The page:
is2daytuesday said: Hi, Smithsonian tumblr team; A distant, grainy/ low-def image of James Smithsonian standing in front of a gigantic black bird ('Thunderbird' exhibit) image pops up on tumblr now + then but the source doesn't seem exactly reputable (not posted by "official" Smithsonian tumblr). Just curious if this is an actual exhibit and if so, where, when, etc...? If you have info (or a link) it would be great. It's posted on tumblr byamericanwizarding. (can't include image in my Q). Thanks, tuesday
Hi there, Tuesday! Thanks for asking. We did some Googling and found the photo you were referring to. First things first: That couldn’t be a photo of James Smithson. He died in 1829. The first cameras weren’t practical or useful until a few decades later. The suit and tie combo also would have been extremely fashion forward for the time.
The “Thunderbird” is a legendary animal in cryptozoology like Big Foot or the Loch Ness Monster. Just to be sure (and much to their enjoyment) we checked with Smithsonian Archives and this photo is not form our collections. We also never had any exhibition featuring a large bird like this. We’re not sure of the photo’s origins or why it has been attributed to the Smithsonian.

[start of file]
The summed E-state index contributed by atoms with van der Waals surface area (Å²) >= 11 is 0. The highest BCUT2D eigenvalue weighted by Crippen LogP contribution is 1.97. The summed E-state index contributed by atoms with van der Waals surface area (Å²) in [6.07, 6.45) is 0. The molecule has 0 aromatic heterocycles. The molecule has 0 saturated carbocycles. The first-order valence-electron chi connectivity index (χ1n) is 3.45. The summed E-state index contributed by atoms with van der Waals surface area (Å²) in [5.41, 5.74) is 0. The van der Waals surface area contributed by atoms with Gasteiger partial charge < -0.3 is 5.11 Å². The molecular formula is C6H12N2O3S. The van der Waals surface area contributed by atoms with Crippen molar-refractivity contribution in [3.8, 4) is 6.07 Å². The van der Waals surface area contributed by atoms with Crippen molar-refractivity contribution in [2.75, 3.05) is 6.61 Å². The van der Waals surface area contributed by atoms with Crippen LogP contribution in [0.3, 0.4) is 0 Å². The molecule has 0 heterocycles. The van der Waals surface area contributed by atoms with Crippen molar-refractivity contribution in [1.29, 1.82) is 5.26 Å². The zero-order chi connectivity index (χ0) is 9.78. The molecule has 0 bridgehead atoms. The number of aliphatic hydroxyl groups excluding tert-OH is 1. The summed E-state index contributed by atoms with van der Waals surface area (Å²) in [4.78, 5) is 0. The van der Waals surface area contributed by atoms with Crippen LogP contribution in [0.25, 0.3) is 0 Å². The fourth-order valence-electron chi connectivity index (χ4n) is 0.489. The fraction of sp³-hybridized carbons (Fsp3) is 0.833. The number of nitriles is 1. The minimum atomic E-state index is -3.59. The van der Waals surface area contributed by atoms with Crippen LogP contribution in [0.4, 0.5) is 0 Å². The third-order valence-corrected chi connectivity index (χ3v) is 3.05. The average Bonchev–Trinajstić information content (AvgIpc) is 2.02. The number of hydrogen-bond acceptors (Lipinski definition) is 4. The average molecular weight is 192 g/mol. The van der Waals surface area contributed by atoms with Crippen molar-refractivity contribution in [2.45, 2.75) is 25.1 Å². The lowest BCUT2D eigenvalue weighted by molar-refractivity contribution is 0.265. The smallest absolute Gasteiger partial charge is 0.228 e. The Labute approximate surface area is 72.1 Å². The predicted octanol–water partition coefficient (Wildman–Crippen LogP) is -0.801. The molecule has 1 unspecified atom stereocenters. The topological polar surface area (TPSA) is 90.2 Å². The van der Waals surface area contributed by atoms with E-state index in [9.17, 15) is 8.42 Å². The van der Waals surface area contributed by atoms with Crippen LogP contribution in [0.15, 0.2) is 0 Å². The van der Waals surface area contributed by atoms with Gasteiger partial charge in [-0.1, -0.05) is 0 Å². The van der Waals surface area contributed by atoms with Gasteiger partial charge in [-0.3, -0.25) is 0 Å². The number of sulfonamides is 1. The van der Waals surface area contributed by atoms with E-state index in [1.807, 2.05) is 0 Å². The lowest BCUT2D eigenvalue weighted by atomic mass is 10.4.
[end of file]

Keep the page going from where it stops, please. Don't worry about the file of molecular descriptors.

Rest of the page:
We also checked out the tumblr you mentioned.
And while we know we don’t have to explain there’s no secret Institute of Magical Knowledge that houses wizardry artifacts here, we do have a connection to one of the most famous wizards in popular culture.
It is true that our founder James Smithson was the illegitimate son of the Duke of Northumberland (he was not a half-blooded wizard, however). The residence of the Duke of Northumberland is Alnwick Castle, which was used as the Hogwarts School in the Harry Potter movies (reference ).
Now excuse while we consult the Library of Forbidden Books and cast a forgetting spell on all who read this.
This reply is actually seriously amazing - even though it clears up the ill tagged image issue, we may elect to think of James Smithson as fashion-forward and time-traveling until proven otherwise.
*the more you know…*
Tumblr done right.
That picture, by the way, is of Dr. Kenneth E. Campbell, currently curator of birds at the Natural History Museum of Los Angeles County, standing with a model of the fossilized Argentavis magnificens he found in 1980. A higher quality version of this image, not photochopped to be sepia tone, can be found in this pdf from the NHM, which also includes more information about this prehistoric giant bird.